Official Harland & Wolff Rigging Plans, dated 2nd July 1962. Size: 57" x 18"
Regina was constructed in 1917 at Harland & Wolff shipyard in Belfast. However, it was the middle of World War I, so she was launched early and her original commercial design wasn't completed, which resulted in her only having one funnel instead of two. She served as a troop transport until the end of the war, before being completed for commercial use back at the Harland & Wolff, with a second funnel in 1919.
Regina returned to commercial service for Dominion Line after World War I in 1919. She made her maiden voyage for the White Star-Dominion Line joint service in March 1922, she sailed from Liverpool to Halifax, Canada and to Portland, United States.
In 1925, Regina was transferred solely to White Star Line but kept her name, as White Star refused to rename her. She was painted in White Star's colours and served 4 years for the company.
In 1929 she was sold to the Red Star Line and renamed Westernland and was repainted in Red Star colours and sailed on the Antwerp - Southampton - New York route until 1935.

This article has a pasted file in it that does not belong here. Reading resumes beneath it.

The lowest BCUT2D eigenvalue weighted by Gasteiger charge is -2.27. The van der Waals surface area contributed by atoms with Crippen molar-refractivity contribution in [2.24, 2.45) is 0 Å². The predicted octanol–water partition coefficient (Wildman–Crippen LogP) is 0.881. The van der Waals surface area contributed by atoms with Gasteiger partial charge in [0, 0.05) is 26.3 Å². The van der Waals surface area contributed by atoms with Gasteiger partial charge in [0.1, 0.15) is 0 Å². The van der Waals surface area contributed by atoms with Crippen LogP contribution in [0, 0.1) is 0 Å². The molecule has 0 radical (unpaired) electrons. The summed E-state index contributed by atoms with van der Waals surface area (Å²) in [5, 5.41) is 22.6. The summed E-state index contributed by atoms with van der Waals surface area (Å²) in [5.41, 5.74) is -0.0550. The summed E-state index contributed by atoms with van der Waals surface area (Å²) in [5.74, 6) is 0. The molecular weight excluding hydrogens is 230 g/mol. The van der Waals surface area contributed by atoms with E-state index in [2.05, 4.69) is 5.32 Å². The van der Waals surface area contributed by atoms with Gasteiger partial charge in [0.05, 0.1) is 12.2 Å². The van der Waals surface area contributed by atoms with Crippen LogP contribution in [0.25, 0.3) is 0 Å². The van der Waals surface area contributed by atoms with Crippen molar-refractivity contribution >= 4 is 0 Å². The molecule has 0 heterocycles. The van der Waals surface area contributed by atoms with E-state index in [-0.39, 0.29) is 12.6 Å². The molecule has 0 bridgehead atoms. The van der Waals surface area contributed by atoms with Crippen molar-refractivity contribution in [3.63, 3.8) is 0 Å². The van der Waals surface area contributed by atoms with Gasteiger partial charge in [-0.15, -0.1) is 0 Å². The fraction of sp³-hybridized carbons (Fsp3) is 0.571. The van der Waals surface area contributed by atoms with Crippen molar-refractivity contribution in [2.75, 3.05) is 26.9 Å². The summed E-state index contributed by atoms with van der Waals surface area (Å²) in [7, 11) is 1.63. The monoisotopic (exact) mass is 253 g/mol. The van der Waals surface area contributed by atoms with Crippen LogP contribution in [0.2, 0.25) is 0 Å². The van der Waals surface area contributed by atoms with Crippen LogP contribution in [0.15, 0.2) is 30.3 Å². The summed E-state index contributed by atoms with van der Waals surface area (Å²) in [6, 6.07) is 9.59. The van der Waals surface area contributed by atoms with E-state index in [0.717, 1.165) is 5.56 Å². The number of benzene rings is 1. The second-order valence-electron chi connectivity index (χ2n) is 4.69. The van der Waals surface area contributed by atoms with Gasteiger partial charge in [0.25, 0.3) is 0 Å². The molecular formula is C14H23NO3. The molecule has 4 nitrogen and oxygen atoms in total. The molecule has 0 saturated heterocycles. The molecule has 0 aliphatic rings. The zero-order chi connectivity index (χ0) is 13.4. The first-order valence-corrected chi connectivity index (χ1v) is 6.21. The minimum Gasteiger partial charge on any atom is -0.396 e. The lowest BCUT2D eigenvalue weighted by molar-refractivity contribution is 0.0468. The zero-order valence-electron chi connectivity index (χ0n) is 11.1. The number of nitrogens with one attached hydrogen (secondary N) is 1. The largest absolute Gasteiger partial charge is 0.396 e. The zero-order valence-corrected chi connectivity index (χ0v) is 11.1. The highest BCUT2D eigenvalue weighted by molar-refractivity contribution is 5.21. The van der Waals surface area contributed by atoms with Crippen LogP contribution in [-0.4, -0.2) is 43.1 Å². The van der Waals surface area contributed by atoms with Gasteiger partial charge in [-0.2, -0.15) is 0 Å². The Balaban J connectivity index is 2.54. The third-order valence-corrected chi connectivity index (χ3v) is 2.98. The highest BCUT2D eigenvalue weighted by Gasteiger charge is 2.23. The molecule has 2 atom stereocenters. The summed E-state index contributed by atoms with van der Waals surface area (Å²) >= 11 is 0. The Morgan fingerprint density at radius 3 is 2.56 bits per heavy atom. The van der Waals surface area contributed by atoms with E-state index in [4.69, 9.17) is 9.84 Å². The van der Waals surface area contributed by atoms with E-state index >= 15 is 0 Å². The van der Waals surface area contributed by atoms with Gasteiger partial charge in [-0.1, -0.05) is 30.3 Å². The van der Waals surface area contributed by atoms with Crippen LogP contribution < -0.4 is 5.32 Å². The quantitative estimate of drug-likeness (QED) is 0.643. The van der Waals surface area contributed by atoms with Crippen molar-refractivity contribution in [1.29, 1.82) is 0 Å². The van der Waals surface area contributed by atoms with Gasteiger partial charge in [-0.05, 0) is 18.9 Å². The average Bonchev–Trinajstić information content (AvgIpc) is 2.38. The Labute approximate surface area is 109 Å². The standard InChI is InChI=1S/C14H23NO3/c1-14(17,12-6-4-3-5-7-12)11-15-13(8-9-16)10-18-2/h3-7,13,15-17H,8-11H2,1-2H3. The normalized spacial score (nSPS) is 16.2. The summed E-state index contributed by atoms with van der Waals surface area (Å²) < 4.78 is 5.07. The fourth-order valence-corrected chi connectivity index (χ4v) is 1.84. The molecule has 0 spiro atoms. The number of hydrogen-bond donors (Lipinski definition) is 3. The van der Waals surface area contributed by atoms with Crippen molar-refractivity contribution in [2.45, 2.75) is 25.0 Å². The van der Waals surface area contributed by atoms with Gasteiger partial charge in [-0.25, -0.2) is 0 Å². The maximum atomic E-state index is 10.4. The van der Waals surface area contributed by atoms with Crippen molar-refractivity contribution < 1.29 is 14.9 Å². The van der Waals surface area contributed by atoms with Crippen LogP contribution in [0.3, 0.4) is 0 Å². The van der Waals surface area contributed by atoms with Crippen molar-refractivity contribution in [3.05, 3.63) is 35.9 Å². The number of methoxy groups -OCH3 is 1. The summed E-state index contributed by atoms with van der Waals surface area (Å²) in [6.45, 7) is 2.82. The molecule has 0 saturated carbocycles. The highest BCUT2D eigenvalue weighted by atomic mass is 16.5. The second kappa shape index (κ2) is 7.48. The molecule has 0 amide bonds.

When World War II broke out and German troops invaded the Netherlands in 1940, Westernland/Regina escaped to the UK and served as a home for the exiled Dutch Government at Falmouth. Later in the war, she served again as a troop transport and later as a repair ship before finally serving as a Destroyer Depot ship until the end of the conflict.
Regina was decommissioned in 1945 and returned to the Cunard-White Star Line, who had plans to refit her, but those were abandoned due to the ships’ age, so she was sold for scrap and broken up in 1947 after an amazing career of 30 years and surviving both World Wars.